Such was the humiliating result of the attempt on Buenos Ayres. That that colony was not to be conquered by a force of twelve thousand was so clear, that the ministry who attempted it were deserving of the severest censure for their ignorance, as well as for their illiberal rapacity. They might have assisted Miranda to free the colony, but they wanted to seize it for themselves, and they were justly punished. As it was, the most Condensed odium fell on the general, and nothing could be more disgraceful and incompetent than his conduct; but, then, theirs was the fault for choosing such a general. Nothing could exceed the fury of all classes at home against Whitelocke on the arrival of the news of this disgraceful defeat. It was reported that lie had made the men take their flints out of their guns before sending them into the murderous streets of Buenos Ayres; and, had ho arrived with his despatches, his life would not have been safe for an hour. There was a general belief that the court was protecting him from punishment; and, in truth, the delays interposed betwixt him and a court-martial appeared to warrant this. It was not till the 28th of January that he was brought before such a court at Chelsea Hospital, when he was condemned to be cashiered, as wholly unfit and unworthy to serve his majesty in any military capacity whatever.

Another expedition, planned by the Grenville ministry, produced no favourable result. This was to Constantinople. Buonaparte had sent thither the artful and audacious Sebastiani, and general Andreossi, to destroy the English influence, and to engage the sultan in war with Russia, so as to act as a most effectual diversion of the "Russian forces, whilst he himself was engaged with the czar in the north. The French agents had completely succeeded in their plans against Russia. The sultan assumed an attitude which compelled Alexander to keep a strong army on the Lower Danube, thus weakening his force against Napoleon, and distracting his attention. There appeared every probability that the English influence would be equally swamped in Turkey by the French, and it was determined to send a naval squadron to Constantinople to overawe the sultan Selim, and to compel the removal of the French intriguants. Had this expedition been committed to such a man as Sir Sidney Smith, there is little doubt but that it would have been entirely successful; but it was altogether most miserably mismanaged, and therefore failed. To have been effectual it should have been sudden. There should have been no previous negotiation about it; the ships should have appeared off Constantinople, and then and there the ambassador should have stated his terms and have insisted on them.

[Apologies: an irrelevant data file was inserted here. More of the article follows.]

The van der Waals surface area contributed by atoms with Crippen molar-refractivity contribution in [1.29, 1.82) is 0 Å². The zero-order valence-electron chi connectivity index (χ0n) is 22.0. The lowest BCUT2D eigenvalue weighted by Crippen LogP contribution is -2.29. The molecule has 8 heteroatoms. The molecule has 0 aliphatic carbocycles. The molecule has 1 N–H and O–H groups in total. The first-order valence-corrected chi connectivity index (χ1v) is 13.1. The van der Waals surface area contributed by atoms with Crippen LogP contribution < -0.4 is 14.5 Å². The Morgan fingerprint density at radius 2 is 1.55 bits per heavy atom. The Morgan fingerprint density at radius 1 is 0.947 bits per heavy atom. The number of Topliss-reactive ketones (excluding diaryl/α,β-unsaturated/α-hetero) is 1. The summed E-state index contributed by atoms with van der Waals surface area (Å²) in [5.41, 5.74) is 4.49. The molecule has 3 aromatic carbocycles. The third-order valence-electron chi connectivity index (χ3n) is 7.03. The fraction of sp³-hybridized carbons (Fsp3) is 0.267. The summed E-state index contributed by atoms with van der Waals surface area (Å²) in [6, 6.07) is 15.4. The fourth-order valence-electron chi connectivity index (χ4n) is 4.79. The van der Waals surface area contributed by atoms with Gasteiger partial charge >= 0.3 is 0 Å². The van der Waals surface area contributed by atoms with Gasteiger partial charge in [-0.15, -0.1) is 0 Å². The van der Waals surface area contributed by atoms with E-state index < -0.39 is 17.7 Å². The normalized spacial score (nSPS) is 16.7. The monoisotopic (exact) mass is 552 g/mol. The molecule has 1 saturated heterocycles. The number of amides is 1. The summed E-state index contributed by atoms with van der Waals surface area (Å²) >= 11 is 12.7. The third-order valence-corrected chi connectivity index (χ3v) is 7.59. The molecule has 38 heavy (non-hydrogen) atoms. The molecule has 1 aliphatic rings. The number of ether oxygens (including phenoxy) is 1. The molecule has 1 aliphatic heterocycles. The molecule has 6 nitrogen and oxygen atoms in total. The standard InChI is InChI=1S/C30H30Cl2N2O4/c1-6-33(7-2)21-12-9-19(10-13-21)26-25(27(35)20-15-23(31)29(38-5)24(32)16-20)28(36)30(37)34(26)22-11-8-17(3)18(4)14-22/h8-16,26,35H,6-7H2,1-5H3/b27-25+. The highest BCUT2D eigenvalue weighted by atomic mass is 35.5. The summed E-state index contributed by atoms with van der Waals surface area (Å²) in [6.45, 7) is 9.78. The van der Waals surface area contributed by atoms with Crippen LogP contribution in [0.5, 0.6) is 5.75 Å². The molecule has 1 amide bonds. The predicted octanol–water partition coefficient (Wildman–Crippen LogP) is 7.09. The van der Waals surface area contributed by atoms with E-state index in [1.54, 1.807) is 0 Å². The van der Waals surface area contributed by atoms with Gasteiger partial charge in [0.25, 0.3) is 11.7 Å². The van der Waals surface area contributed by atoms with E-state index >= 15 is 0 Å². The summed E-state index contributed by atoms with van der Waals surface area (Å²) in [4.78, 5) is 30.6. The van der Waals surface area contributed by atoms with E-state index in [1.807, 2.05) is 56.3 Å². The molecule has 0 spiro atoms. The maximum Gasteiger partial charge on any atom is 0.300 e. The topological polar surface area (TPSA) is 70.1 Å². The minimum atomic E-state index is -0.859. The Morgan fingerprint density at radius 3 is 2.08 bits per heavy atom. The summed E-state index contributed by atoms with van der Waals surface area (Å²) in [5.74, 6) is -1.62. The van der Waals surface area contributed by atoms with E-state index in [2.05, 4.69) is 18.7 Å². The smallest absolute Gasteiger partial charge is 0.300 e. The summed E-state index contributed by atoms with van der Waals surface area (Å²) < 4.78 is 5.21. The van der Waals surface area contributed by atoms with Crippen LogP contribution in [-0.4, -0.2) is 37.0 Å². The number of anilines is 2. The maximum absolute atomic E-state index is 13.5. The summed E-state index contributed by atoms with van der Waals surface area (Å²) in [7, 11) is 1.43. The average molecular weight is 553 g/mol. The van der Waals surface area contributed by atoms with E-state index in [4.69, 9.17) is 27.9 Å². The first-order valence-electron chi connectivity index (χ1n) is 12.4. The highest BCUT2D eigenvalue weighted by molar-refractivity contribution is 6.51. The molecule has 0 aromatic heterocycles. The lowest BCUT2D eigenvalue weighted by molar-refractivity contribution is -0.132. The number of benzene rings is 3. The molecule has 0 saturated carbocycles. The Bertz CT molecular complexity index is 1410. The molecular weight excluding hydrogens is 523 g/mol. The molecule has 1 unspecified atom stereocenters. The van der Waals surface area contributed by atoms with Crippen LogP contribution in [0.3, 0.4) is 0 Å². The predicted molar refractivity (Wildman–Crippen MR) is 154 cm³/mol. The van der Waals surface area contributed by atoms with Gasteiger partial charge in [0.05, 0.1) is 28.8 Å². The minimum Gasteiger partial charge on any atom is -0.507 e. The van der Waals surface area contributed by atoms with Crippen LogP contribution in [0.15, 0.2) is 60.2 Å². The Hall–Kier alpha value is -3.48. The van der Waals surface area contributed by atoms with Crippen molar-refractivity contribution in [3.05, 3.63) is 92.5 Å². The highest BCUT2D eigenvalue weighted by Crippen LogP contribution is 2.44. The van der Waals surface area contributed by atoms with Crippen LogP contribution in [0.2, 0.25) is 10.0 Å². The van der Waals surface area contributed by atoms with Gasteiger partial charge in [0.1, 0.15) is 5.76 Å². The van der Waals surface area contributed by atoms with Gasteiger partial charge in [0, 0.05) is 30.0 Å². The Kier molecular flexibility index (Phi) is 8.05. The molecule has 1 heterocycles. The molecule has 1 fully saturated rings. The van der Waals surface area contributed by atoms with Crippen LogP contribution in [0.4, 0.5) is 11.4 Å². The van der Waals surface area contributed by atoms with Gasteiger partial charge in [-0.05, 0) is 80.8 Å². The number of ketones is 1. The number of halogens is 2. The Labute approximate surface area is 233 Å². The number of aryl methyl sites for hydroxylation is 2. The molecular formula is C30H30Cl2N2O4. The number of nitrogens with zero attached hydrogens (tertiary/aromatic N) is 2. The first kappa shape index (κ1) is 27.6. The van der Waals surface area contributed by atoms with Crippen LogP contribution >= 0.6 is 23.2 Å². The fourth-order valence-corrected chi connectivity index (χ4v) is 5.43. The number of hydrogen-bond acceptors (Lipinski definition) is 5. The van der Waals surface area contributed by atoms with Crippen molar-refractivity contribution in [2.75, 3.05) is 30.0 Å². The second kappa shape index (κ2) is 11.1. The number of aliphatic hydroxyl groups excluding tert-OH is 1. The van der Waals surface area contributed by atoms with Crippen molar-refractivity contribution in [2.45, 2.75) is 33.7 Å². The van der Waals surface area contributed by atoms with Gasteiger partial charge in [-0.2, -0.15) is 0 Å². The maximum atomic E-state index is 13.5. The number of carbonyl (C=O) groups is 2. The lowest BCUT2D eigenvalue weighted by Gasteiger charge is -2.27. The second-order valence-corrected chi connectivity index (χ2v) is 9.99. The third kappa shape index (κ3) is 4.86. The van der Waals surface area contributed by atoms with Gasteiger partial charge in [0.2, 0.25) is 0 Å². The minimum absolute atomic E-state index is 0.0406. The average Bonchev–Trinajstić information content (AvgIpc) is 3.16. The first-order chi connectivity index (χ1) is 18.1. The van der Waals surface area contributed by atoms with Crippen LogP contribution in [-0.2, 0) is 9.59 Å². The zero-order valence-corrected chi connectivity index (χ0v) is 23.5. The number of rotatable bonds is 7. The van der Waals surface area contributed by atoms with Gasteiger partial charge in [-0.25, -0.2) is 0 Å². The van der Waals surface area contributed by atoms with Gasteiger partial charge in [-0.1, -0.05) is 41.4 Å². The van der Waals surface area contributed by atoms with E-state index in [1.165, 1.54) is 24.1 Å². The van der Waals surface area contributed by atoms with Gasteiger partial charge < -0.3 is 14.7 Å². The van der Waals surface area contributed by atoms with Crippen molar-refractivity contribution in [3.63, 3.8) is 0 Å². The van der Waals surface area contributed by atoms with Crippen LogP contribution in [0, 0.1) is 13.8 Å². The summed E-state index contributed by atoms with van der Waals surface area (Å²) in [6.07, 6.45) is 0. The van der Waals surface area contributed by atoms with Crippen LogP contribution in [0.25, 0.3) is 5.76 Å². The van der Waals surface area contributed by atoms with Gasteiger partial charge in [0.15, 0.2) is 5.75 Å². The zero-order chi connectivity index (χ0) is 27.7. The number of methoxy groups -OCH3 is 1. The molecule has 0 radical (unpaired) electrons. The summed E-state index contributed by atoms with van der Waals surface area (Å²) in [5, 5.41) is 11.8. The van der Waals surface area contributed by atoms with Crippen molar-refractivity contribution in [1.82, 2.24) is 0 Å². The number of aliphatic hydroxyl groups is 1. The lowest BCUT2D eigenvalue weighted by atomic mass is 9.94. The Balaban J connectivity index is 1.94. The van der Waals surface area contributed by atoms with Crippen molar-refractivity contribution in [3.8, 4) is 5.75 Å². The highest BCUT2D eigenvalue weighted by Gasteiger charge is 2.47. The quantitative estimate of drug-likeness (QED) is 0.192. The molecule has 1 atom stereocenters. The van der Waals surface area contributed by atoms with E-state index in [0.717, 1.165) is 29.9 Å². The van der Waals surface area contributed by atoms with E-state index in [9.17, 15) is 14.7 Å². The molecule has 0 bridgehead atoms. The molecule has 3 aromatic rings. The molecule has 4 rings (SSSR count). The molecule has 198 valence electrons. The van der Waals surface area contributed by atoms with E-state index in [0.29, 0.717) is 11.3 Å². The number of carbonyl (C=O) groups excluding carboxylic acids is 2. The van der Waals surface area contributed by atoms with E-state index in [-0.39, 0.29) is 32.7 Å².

Instead of this, our ambassador, Mr. Arbuthnot, commenced his negotiations for the strengthening of the English alliance in conjunction with Russia, and for the restriction of the French influence. But, besides England, Russia had no advocates with the Porte, for her designs were too notorious in Turkey. The victories of Buonaparte now in Austria and Prussia gave the French great eclat with the Turks, and Sebastiani made the utmost of this advantage. He was zealously supported by Spain and Holland. In the midst of these negotiations, Admiral Louis appeared off Constantinople with one ship of the line and one frigate. It should have been a whole fleet, and the effect would have been decisive. As it was, there was immediately a rumour that a great English fleet was on the way, and accordingly the Turks were in a hurry to strengthen their fortifications, and make every arrangement for defence. They were ably assisted in these measures by Sebastiani, Andreossi, and a number of French engineer officers. The Russian ambassador, Italinsky, took his departure, not thinking himself safe, and Mr. Arbuthnot soon began to fear for the security of his own person, and got away by requesting the captain of the English frigate to invite himself and the whole diplomatic staff on board. This was done, and suddenly, the whole being on board, the frigate fell down the sea of Marmora and the Dardanelles unmolested by the batteries, and anchored off the island of Tenedos. Here Arbuthnot reopened negotiations, stating his reasons for withdrawing to this distance, but expressing still the desire of England to conclude amicable terms with the Porte. That the Turks did not want to come to an open rupture with England had been sufficiently evident by their permitting admiral Louis to ascend the Dardanelles with vessels of war, contrary to existing treaties. The sultan, therefore, sent Feyzi-Effendi, a Mussulman of high rank, to treat with Arbuthnot on the Dardanelles. Arbuthnot's plan was to await the time for the arrival of the English fleet, which the French had already declared was on the way, and with which a member of the English embassy had foolishly threatened the Porte. Feyzi-Effendi, who was more favourable to the English alliance than the French, was extremely easy, and conceding about delays; but the French, who had taken care to hasten to the spot, were vehemently urgent for him to come to an instant decision. M. de Lascours, Sebastiani's aide-de-camp, urged Feyzi- Effendi to strengthen his batteries at the mouth of the Dardanelles, assuring him that the English would soon be there in great force; but Feyzi replied that it was not written in the book of fate that the English would come. However, on the 10th of February Sir John Duckworth appeared off the Dardanelles, and, joining his squadron with that of admiral Louis, the English fleet now consisted of eight line-of-battle ships, two frigates, and two bombs. But on the 14th, the Ajax, one of the men-of-war, took fire, and blew up, killing two hundred and fifty of the people on board. They had then to wait till the 19th for a breeze that would carry them through the straits. The British ships passed the batteries under a brisk fire, without replying, and, about half-past nine in the morning, the squadron came abreast of the batteries and fortifications of Kelidil-Bahar and Sultanie-Kalessi, which guard the narrowest parts of the straits from the opposite shores of Europe and Asia, there not more than a mile and a quarter apart. These were commanded by the capitan-pasha and Feyzi-Effendi, who had suddenly awaked out of his fatalistic dream that the English would not come. From both forts the squadron was saluted by a heavy fire, to which it replied in such style that the forts were soon deserted, in spite of all the exertions of the French to keep the Turks at their posts. A little beyond the Castle of Abydos, on the Adriatic side, was lying a s mall Turkish squadron, consisting of a G4-gun ship of the line, four frigates, four corvettes, two brigs, and two gunboats. Whilst admiral Duckworth pursued his course toward Constantinople, Sir Sidney Smith, the second in command, who ought to have been first, was left with about half a dozen ships to attack this squadron. One of the brigs cut its cable, and made all haste for Constantinople, to carry the news; and the English admiral seems to have taken no pains to pursue and stop it. Sir Sidney soon destroyed, or drove on shore, all the Turkish vessels except one corvette and one gunboat, which were captured. The vessels which drove on shore were set fire to and exploded, and the gallant Sir Sidney, who had done all this work in less than an hour, threw a few shells to disperse some Turkish soldiers, horse and foot, who had gathered on the hills, and then sent on shore lieutenant Mark Oakes and his marines, from the Pompeii, who drove the few remaining Turks from the fort, and spiked its thirty-one guns. All this had been done in admirable style, for there was a man at work who seldom did things by halves. The whole loss of the English in doing what the Turks thought impossible was tell killed and seventy-seven wounded. A gross neglect, however, had been committed by Duckworth, or, rather, by Arbuthnot, in not recalling Berto-Pisani, who had been engaged as dragoman in the negotiations with Feyzi-Effendi. He was left on shore at the village of the Dardanelles, to the mercy of the Turks, and was in the greatest peril of his lift from the enraged Turks. He escaped death, but was sent prisoner of war to Brusa, and afterwards to Kutaiah, in the interior of Asia Minor, where he suffered a miserable captivity till the peace between Turkey and England. Feyzi-Effendi lost his head on the charge of treason, and the capitan-pasha, though he saved his life, lost his office and property.